LAS VEGAS -- The fortune cookies cracked open and everyone pulled out the white slips of paper, passing them around the table and sharing a laugh. Se Ri Pak, happier than ever, was having the time of her life.
Her jet-black hair was streaked with magenta, a snap decision during a recent trip home to South Korea. Pak read the fortune, taking a moment for the message to sink in.
"You will lose the small ones, but win the big treasure," she read slowly and softly.
Then she looked up and broke into a smile that could have lighted up the Strip.
"Tonight," she announced, "we go to casino."
As it turned out, Pak indeed lost the small ones -- $60 in the slot machines at The Desert Inn -- but won the big treasure, a playoff victory over Karrie Webb and Laura Davies in the season-ending LPGA Tour Championship.
The victory was her fourth of the year, all of them since the middle of June, and proved that her rock-solid game will carry her to many more victories, and quite possibly many more showdowns with Webb.
But her week in Las Vegas revealed something far more important than birdies and bogeys. She is 22 and may not have command of the English language, but she has taken control of her life.
She sets her own schedule, takes care of her own laundry, picks out her own restaurants, hangs out with her own friends.
The scene in the Las Vegas restaurant was a far cry from a year ago in Windsor, Ontario, on the eve of the du Maurier Classic, where Pak had a chance to become the first rookie to win three majors in a year.
She was a weary soul who picked at her food as a stream of people filtered in and out, making plans and making deals.
"Other time, so many people around," she said. "I have to do 20, 30 things at the same time together. Just cannot handle that. Now I'm so happy. I just take care of myself. I laundry myself, and practice myself and I travel myself and everything. More fun."
A year ago, she finished her first round of the season in Orlando, Fla., and was approached by a reporter.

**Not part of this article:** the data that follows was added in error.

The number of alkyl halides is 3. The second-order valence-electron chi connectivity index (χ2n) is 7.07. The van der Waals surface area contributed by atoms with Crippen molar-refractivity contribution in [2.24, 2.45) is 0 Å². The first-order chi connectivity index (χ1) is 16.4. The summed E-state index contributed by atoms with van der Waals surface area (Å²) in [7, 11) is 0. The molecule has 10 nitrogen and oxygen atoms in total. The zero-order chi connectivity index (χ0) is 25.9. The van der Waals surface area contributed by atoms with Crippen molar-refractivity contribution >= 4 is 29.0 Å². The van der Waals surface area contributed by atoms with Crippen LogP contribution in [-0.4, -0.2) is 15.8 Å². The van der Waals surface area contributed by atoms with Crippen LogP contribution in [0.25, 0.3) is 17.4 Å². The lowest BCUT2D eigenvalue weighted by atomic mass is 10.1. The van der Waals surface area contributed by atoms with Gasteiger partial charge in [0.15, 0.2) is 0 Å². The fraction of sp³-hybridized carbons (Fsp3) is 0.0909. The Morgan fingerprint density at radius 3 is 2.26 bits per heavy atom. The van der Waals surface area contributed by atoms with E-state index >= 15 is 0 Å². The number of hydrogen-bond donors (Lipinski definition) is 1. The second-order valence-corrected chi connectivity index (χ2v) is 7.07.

"No, no, no," interrupted her Korean manager. "No time for interviews. She has migraine headache. She must practice."
A few months ago, caddie Jeff "Tree" Cable went to her hotel at 8 a.m. because Pak said she wanted to play a practice round at 10 a.m. When he called her room, the voice on the other end of the phone was groggy.
"Maybe today we practice at noon," Pak told him.
As for the English lessons? She bagged those a year ago, tired of classes in which she repeated worthless phrases over and over again.
"All the time repeat ... blah, blah, blah," she said. "I can't learn anything. I ask people how can I learn quickly. They said, 'No matter what, you have to keep talking.' I just make more friends and talk to them, keeping hanging out together. More better than taking lessons. And it's free."
Pak deserves high marks for the adjustments she has made in America over the past year, and for the steady improvement in her game.
No, she didn't win two majors the way she did a year ago, but she lowered her scoring average from 71.41 to 70.77, had two more top-10 finishes than last year and won the same number of tournaments.
She managed all this without a swing coach, deciding against replacing David Leadbetter when she dropped him at the end of last year.
"I think she's grown up a little bit," Webb said. "She's as good as she was last year, if not better. She plays her own game more. I think she doesn't rely on Tree as much. She does a lot more of her own thing out there."
There will be no trips home to South Korea this year, no parades or presidential declarations. Pak was pushed and pulled in so many directions at the end of last season that she was hospitalized for exhaustion during her homecoming celebration.
Tour officials were aghast when Samsung, her primary sponsor, showed up at the hospital to see if Pak would be able to play.
That was cleared up when day-to-day management was turned over to IMG in January, and agent Jay Burton deserves much of the credit for Pak's newfound freedom.
She will play the Mixed Team Classic in Tampa, Fla., next month with Paul Azinger, and take the rest of her time for herself.
"Last year, I don't have any time. It's still so many things to do," she said. "This year, offseason, I just want to go somewhere, nobody knows. I just want to do fun thing. I want to go with my new friends on trip or some party every night."
Se Ri Pak, like the fortune says, is winning the big treasure.